from Wiktionary, Creative Commons Attribution/Share-Alike License
- adj. Pertaining to or causing tears.
- n. A vase intended to hold tears, formerly used by archaeologists to designate certain urns found in Roman burials.
from the GNU version of the Collaborative International Dictionary of English
- n. A “tear-bottle;” a narrow-necked vessel found in sepulchers of the ancient Romans; -- so called from a former notion that the tears of the deceased person's friends were collected in it. Called also lachrymal or lacrymal.
- adj. Relating to or inducing tears; -- especially of chemical substances.
from WordNet 3.0 Copyright 2006 by Princeton University. All rights reserved.
- adj. relating to or prompting tears
The self-heating process of linseed oil on cotton, the investigators said, releases large quantities of a choking, white, "lachrymatory" (tear-making) smoke.
In addition to high explosive he now began to send over for the first time "lachrymatory" gas shells, having a sweet smell and doing little harm except to make our eyes water.
The entire lab stank from chemicals in unvented storage cabinets, and became lachrymatory when reactions using excess ethyl bromoacetate had to be worked up outside the hood.
It puts forward the idea that Earth is a globular allium and "pain and fear" are the lachrymatory agents that provoke all the tears.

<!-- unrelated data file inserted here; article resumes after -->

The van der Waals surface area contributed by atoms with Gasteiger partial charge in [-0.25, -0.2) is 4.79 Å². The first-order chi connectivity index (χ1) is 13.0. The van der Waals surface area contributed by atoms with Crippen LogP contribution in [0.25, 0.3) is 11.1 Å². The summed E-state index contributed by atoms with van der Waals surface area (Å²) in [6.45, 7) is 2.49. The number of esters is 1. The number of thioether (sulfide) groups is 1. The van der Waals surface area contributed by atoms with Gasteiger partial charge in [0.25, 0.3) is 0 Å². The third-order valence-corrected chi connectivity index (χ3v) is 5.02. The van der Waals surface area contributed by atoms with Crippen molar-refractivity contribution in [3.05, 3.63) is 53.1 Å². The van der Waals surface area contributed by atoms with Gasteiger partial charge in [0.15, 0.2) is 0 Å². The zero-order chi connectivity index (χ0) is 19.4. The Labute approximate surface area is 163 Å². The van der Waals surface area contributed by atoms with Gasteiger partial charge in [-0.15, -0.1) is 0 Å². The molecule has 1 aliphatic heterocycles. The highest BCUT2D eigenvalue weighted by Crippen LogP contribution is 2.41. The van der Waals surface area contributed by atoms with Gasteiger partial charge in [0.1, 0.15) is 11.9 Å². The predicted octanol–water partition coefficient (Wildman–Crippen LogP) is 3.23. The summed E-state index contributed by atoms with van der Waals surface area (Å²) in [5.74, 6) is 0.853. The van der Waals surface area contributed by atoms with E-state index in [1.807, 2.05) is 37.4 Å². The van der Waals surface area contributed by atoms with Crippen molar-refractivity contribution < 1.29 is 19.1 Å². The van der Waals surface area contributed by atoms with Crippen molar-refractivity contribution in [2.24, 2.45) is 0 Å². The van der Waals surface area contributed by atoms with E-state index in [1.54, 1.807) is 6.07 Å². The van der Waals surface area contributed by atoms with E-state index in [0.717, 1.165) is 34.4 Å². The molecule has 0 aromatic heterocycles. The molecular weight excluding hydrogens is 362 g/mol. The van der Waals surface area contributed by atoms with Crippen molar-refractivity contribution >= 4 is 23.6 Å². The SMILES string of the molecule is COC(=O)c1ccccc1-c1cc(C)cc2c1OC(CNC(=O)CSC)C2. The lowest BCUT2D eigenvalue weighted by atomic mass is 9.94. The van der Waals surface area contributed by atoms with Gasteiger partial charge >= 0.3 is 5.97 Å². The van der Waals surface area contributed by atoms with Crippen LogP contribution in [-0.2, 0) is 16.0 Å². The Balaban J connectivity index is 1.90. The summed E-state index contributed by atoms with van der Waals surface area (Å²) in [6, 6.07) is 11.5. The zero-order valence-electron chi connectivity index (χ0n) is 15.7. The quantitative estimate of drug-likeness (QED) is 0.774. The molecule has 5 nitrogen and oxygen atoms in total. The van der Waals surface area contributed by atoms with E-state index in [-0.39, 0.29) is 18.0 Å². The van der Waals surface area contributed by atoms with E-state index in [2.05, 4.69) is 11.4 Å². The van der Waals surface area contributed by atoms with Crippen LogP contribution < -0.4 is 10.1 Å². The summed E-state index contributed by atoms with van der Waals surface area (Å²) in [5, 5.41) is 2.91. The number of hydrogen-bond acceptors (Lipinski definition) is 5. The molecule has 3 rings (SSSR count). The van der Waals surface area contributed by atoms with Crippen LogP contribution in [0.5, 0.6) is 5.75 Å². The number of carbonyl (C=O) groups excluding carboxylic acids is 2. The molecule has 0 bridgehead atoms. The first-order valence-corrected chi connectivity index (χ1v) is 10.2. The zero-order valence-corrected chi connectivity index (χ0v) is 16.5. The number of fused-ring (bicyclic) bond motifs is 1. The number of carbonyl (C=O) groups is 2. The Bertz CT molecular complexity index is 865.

I feel the lachrymatory reflex begin and a counter-reflex pops in, that choked up feeling that says, No, not now.
Your uncle is great in the lachrymatory line, Clive Newcome.
Such a lachrymatory farewell from someone who will certainly not be missed.
Some are merely lachrymatory or "tear" shells; the gas affecting the eyes in such a manner as to produce constant "weeping" and consequent inability to see clearly.
Opening my door, I encountered the not unpleasant smell of lachrymatory gas.
Guns of all calibres, underground mines and light mortars are ever at work, demolishing, wounding, and killing, while lachrymatory and asphyxiating shell-fire is to be expected at all times.
Lectures on Land Warfare; A tactical Manual for the Use of Infantry Officers An Examination of the Principles Which Underlie the Art of Warfare, with Illustrations of the Principles by Examples Taken from Military History, from the Battle of Thermopylae, B.C. 480, to the Battle of the Sambre, November 1-11, 1918